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I have been reading these past few days Dan Phillip’s book, The World-Tilting Gospel, and I have certainly enjoyed it very much. This is a book that I recommend to anyone who professes to be a Christian but cannot explain the basics of his faith: what is the Gospel for example, and what does it mean -and why it matters so much- to have a Biblical worldview. On the other hand, it is a book that I recommend to those who already know the answers to those questions, but love the Gospel so much that reading about the wonderful truths in it is always a joy, a refreshment. It is like taking the time to sit back on a lovely day and be reminded of all its beauty, and once more, fall in love with it.
Yesterday I read what Phillips writes about repentance; and it made me think about the beauty of it. O what a wonderful gift it is to us! Yet, just like we do with many other of the gifts we receive from God, at times we despise it. How many times have we used this word only as an excuse to hide the sin we love? We say “I repent, forgive me,” only to keep on doing exactly the same thing, over and over again; making no effort to kill that sin; making no attempt to mortify the sin that wants to rule our conduct and destroy our relationships.
“Sticking with just the words translated “repent/ repentance” in the Greek NT, we start with the term’s fundamental idea: ‘Change your mind.’ However, I must issue an immediate warning: Beware mistaking ‘change your mind’ as meaning simply ‘shift an opinion or two.’ The ‘change’ is a radical, top-to-bottom change; and it is the ‘mind’ that must change, not merely some individual notion.”
“Maybe a better explanation of repentance would be a transformed mind, or a transformed way of thinking that issues in a transformed life.
We are exposed to the Word of God; and as a result, the way we look at and think about everything is transformed.”
“Everything is transformed,” this just hits hard. If we are still in this body, we are still struggling with our sinful nature, that is true. But, if we are true believers, repentance should be part of our daily walk with the Lord, which in turns means that we should be transformed every day in all things, in our attitudes, in the way we see things, in the way we look at the world. Always walking forward toward the goal: our sanctification.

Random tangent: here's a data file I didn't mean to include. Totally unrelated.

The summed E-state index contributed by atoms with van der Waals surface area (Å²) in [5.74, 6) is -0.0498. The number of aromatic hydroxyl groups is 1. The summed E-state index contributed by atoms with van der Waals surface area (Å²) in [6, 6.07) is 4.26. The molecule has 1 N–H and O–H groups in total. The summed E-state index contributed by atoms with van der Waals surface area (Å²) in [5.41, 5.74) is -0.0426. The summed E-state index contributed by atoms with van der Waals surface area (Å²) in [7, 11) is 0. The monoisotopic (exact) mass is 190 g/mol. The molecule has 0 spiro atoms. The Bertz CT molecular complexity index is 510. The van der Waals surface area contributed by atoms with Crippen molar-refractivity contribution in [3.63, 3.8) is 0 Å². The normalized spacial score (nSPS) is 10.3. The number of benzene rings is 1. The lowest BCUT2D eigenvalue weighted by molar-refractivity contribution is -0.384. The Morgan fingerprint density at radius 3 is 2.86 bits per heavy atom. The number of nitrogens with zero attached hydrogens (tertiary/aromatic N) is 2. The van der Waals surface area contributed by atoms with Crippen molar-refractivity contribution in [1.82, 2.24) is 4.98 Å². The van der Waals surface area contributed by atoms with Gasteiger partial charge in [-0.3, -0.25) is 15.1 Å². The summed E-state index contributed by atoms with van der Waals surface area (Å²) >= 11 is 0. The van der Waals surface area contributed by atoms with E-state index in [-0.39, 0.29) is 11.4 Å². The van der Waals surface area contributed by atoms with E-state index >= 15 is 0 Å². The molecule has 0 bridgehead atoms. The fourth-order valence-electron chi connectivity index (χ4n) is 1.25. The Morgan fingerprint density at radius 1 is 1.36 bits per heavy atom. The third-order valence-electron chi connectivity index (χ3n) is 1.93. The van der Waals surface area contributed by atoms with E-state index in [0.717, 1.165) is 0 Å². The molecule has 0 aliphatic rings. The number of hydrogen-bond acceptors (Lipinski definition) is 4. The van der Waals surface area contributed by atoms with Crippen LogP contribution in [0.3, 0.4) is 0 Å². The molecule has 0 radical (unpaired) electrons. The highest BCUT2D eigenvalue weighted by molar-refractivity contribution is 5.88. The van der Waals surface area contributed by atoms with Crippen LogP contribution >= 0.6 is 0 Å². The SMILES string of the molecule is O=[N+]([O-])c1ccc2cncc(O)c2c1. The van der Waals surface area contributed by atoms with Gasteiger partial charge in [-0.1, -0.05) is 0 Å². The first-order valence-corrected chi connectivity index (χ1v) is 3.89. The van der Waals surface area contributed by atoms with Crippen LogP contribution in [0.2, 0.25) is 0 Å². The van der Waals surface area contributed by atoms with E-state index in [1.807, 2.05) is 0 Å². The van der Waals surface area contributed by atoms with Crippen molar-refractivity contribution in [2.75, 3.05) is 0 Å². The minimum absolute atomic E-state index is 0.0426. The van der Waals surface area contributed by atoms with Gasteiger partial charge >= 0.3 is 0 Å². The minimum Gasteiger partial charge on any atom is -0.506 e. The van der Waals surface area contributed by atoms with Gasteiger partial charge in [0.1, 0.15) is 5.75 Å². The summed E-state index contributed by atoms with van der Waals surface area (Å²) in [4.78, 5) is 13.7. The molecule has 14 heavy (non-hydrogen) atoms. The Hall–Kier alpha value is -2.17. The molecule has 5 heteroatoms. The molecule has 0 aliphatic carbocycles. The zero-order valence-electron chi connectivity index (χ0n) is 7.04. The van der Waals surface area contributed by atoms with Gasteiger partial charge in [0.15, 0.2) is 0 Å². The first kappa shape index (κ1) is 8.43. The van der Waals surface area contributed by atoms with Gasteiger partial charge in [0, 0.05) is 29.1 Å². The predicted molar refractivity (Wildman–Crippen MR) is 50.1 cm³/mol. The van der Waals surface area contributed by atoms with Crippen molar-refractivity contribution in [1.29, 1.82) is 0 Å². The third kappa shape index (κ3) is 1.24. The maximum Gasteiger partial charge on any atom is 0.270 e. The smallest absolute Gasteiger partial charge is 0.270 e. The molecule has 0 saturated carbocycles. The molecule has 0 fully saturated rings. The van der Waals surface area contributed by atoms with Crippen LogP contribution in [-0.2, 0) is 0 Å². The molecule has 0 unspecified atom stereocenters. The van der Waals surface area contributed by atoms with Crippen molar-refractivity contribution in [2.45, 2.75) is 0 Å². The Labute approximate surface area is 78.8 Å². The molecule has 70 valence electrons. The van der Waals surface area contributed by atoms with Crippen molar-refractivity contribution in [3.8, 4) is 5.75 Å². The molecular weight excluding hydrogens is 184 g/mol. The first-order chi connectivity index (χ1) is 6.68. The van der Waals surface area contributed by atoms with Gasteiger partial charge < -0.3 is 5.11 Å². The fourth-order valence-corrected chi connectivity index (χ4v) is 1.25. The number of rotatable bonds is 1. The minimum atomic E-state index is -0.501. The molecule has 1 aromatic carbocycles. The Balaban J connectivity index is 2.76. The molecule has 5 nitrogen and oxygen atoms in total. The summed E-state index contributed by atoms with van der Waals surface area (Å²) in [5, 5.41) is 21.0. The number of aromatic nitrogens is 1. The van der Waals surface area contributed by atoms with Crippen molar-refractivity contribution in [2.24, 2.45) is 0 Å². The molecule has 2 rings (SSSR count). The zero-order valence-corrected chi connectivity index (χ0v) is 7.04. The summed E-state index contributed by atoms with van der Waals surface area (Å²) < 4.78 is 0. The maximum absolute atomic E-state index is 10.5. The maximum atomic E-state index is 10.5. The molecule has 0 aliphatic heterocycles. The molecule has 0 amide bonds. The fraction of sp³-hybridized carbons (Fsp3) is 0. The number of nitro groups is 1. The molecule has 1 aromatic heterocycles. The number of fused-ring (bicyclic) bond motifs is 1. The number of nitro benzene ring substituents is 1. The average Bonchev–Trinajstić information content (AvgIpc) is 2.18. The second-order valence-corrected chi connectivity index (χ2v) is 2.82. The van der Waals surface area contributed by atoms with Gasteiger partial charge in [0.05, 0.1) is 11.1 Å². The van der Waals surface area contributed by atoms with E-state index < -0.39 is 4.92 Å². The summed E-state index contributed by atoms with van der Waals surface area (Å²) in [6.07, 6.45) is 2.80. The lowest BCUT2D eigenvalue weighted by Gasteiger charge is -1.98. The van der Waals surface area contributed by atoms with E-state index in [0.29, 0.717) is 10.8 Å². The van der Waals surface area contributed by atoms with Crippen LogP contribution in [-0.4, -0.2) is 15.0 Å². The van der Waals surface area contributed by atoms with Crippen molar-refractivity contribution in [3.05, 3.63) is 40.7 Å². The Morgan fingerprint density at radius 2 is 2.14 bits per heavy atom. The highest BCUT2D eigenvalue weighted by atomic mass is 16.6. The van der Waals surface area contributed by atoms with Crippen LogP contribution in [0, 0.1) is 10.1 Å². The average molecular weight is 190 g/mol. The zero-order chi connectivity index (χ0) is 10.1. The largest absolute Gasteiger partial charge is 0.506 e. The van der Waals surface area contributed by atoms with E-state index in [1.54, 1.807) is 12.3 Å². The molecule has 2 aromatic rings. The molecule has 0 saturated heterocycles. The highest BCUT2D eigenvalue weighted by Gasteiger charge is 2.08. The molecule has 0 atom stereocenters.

Change and transformation must be part of our daily life. I don’t want to be the same person that I am today in ten years, or two months, or three weeks from now; not even when I go to bed tonight.
Phillips explains, taking the example of the Churches at Ephesus and Thessalonica, how when they repented, “their fundamental beliefs changed, and their loves changed -in costly, practical ways.” “They turned from the dead false idols they served, and to the living and true God, to a life centered around their hope in the Lord.”
“One cannot seek God or turn to Him without by that act turning away from sin. it is impossible to lie in the arms of sin as lover, or serve sin as master, and at the same time love and serve God. One cannot turn to God without turning away from sin.”
And this truth not only refers to the first time we are called out of darkness into His admirable light. This is true for today, in our Christian walk. Today I cannot turn to God without turning away from sin.
Today as we look at the Cross and take time to examine our heart, I pray we will truly grasp by the Spirit of God, what true repentance means so that, in turn, we may be changed into his likeness.
Under His grace,
If you are interested, you can read a more thorough review of this book at Douglas Wilson’s Blog.
More on repentance:
“All too frequently repentance is either not taught at all or it is in the fine print. We somehow feel that if we get a person to “receive Christ as their personal Savior” it will automatically change their heart. We don’t bother to find out if the person wants a changed heart. The Greek word for repentance simply means to change your mind. Do the people we “lead to Christ” want HIm to change their minds? Sad to say, frequently they do not. Too many people today think that it is possible to believe in God and be a Christian without turning to God and away from their sin. This is not the gospel message of Paul.”
Douglas Wilson, Beginning with Repentance